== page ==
[ASC-media] GRDC IN GREAT SOUTHERN

Brendon Cant brendon at iinet.net.au
Thu Oct 19 08:09:58 CEST 2006


GRDC Media Release

 

GRDC IN GREAT SOUTHERN

 

Graingrowers in WA's Great Southern were recently invited to share their
concerns with Australia's peak grains research and development body and help
direct future investments.

 

Frost, declining profit margins, localising research and development and new
varieties not meeting expectations were just a few of the issues raised
during the recent Grains Research and Development Corporation (GRDC) spring
tour.

 

For the first time, the GRDC's Western Region Panel was split for its spring
tour, allowing it to cover more ground and speak with more growers.

 

GRDC Western Panel Deputy Chairman, Robert Belford, led David Capper,
Richard Oliver, Neil Young and Gavin Whiteley on a tour of the Great
Southern, while Chairman Dale Baker, along with Merrie Carlshausen, Ralph
Burnett, Ben Curtis and Greg Fraser, covered the Central Wheatbelt.

 

The Great Southern two day tour visited growers at Arthur River, Kojonup,
Broomehill, Nyabing, Wickepin and Brookton.

 

Dr Belford said the grower groups visited received productive information
about the GRDC and its investment priorities, while giving feedback to the
Panel of where and how they saw R&D investment going in the future.

 

"We managed to gather and deliver more information by splitting the Panel,
which was a resounding success because we now know more of the regional and
local issues affecting growers.

 

"This will provide the GRDC with valuable feedback on the best ways to
direct the more than $100 million it invests annually across Australia in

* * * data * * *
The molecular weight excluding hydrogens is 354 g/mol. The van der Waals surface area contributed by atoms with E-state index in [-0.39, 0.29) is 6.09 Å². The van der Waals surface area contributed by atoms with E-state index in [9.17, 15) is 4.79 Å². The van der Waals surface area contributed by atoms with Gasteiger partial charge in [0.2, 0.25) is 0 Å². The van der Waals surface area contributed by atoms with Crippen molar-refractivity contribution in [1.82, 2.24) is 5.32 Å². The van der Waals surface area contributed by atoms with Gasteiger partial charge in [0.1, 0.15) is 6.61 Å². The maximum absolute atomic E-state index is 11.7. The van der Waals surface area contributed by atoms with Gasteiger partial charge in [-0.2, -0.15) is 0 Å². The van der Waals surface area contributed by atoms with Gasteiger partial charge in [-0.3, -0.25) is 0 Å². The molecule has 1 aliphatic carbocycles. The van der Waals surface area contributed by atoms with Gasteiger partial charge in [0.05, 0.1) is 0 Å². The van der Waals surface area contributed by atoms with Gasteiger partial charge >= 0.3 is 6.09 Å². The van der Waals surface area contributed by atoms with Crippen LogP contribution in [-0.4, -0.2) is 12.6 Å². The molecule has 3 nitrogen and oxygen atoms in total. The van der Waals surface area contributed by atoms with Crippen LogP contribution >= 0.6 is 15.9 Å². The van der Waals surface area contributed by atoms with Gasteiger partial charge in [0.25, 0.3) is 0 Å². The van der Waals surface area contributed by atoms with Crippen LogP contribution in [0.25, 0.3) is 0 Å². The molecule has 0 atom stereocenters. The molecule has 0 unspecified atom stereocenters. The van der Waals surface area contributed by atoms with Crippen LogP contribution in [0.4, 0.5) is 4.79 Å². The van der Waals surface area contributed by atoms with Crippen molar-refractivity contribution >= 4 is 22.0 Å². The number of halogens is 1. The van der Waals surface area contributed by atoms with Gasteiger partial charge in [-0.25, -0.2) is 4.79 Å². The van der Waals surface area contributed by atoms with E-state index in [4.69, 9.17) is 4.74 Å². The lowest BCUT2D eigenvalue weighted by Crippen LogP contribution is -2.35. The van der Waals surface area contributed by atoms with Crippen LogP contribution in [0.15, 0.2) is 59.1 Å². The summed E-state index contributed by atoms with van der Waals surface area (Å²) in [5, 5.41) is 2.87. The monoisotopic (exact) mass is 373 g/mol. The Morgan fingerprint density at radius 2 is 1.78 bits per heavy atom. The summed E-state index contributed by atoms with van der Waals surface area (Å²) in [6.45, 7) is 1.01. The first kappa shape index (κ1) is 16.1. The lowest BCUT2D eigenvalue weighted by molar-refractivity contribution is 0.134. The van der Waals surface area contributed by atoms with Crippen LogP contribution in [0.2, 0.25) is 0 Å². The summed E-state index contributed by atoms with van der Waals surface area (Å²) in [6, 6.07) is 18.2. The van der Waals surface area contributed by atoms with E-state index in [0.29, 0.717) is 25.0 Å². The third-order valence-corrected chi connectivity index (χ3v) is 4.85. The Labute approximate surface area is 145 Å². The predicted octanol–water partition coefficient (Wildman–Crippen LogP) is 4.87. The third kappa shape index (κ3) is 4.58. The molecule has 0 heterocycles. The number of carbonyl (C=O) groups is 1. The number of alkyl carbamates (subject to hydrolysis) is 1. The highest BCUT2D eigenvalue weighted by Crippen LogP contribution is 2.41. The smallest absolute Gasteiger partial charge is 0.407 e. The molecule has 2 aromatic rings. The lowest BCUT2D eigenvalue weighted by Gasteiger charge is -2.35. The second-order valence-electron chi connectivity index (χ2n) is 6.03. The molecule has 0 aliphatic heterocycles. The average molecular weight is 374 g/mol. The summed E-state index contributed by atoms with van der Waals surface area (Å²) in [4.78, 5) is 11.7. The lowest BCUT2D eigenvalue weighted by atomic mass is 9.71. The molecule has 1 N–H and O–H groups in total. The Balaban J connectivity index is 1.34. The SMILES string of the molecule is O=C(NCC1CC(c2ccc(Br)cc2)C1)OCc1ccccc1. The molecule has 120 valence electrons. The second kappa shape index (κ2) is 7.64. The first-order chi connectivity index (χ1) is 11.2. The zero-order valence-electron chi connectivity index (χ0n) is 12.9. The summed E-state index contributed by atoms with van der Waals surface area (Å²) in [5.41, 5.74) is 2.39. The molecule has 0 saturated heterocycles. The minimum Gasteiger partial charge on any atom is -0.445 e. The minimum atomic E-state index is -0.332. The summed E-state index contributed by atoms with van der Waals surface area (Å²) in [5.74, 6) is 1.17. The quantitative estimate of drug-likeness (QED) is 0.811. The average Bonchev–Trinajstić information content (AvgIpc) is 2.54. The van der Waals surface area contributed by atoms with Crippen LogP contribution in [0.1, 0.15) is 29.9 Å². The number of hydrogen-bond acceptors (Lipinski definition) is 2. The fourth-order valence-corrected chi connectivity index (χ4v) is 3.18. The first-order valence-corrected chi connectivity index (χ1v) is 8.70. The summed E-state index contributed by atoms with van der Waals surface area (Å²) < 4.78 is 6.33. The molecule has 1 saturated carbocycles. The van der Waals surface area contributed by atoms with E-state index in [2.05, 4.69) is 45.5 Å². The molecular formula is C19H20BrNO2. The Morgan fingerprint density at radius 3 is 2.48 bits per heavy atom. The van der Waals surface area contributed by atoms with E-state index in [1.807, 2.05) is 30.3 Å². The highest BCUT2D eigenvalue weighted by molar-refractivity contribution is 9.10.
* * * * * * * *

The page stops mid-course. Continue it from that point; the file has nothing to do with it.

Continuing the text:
grains R&D," he said.

 

There were some local issues unique to each group, however the same issues
appeared at different localities.

 

The major recurring issue was frost, according to Dr Belford.

 

"It is a major issue, not only in the Great Southern, but throughout the
wheatbelt, with frost damage last spring cutting about 700,000 tonnes from
WA's 2005/06-harvest.

 

"The biggest problem for growers is it doesn't matter if they are set-up for
a bumper season, because frost wreaks havoc and quickly wipes plenty off
potential yields.

 

Another major issue was cost of production.

 

"It's no surprise that growers want more money in their pockets, however
several in Nyabing said farming was rapidly becoming an unviable business,"
Dr Belford said.

 

"Production costs have increased and grain prices haven't shifted with
them."

 

Another major issue was new varieties being released and not performing as
growers were told they would.

 

"Growers requested that varieties be tested more rigorously and in more
locations.

 

"The GRDC is investing in the National Variety Trials (NVT), which will
deliver independent data on the performance of varieties at many locations
around the country and information is posted online.

 

"I urge all growers to visit HYPERLINK
"http://www.nvtonline.com.au/"www.nvtonline.com.au where sites and results
can be found on a map-based search, enabling growers to find what trials
were in their area," Dr Belford said.

 

The Western Panel met post-tour to share the issues growers faced and will
use the knowledge gained when making future investment recommendations.

 

www.grdc.com.au


Authorised by GRDC and issued on its behalf by Brendon Cant & Associates,
Tel 08 9384 1122


MEDIA CONTACT: Dr Robert Belford, Tel 03 5362 2112

SpringTourSouthern.doc/Baker/Belford/Weldon                                 

 

 



 


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